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Improving education in primary care: development of an online curriculum using the blended learning model
BMC Medical Educationvolume 9, Article number: 33 (2009)
Standardizing the experiences of medical students in a community preceptorship where clinical sites vary by geography and discipline can be challenging. Computer-assisted learning is prevalent in medical education and can help standardize experiences, but often is not used to its fullest advantage. A blended learning curriculum combining web-based modules with face-to-face learning can ensure students obtain core curricular principles.
This course was developed and used at The Case Western Reserve University School of Medicine and its associated preceptorship sites in the greater Cleveland area. Leaders of a two-year elective continuity experience at the Case Western Reserve School of Medicine used adult learning principles to develop four interactive online modules presenting basics of office practice, difficult patient interviews, common primary care diagnoses, and disease prevention. They can be viewed at http://casemed.case.edu/cpcp/curriculum. Students completed surveys rating the content and technical performance of each module and completed a Generalist OSCE exam at the end of the course.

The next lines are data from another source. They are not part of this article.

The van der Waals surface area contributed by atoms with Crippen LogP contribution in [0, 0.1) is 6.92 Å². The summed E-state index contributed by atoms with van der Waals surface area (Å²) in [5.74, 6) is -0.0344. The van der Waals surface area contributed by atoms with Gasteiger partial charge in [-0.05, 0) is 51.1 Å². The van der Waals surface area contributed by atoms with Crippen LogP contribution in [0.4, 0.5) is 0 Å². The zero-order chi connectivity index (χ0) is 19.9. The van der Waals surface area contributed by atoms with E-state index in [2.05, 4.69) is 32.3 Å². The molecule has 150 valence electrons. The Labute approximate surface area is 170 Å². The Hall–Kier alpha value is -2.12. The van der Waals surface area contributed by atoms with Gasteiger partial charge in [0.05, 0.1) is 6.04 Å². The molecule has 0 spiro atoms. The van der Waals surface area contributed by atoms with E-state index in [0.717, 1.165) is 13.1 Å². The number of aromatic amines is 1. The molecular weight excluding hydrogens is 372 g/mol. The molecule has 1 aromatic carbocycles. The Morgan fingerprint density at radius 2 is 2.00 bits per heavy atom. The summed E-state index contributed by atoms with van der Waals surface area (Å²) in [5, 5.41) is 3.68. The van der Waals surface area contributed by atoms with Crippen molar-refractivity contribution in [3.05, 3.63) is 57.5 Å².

Participating students rated all aspects of the course highly; particularly those related to charting and direct patient care. Additionally, they scored very well on the Generalist OSCE exam.
Students found the web-based modules to be valuable and to enhance their clinical learning. The blended learning model is a useful tool in designing web-based curriculum for enhancing the clinical curriculum of medical students.
Computer assisted instruction in undergraduate medical education has gained popularity in the last two decades. Web-based learning is attractive for many reasons, including the efficiency of providing content at diverse locations, the flexibility that students have in accessing and reviewing content, and the ability to provide online links to related information [1–3]. Computer-aided instruction is particularly attractive to directors of clinical experiences in complying with LCME standards and regulating the curricula of geographically dispersed students who are exposed to a variety of preceptor styles and patient populations .
Reports of widespread use of web-based curricula in the medical education literature speak to the convenience and feasibility of this method [5–12]. However, there is little description of the way in which didactic content has been reformatted to take advantage of the electronic learning environment [13–17]. Further, the use of computer-based materials to support clinical learning, a form of "blended learning," is new to medical education and has not been well studied [18–20].
The one study that did address the affect of internet-based learning did not specifically target blended learning, but did focus on the affect internet-based instruction had on the learning of health professional students when compared with no intervention and no internet based educational interventions. The authors performed a meta-analysis and concluded that internet-based instruction, when compared with no intervention, was associated with positive learning outcomes, particularly in learner satisfaction and knowledge acquisition, but in the knowledge arena blended learning courses were excluded from the analysis .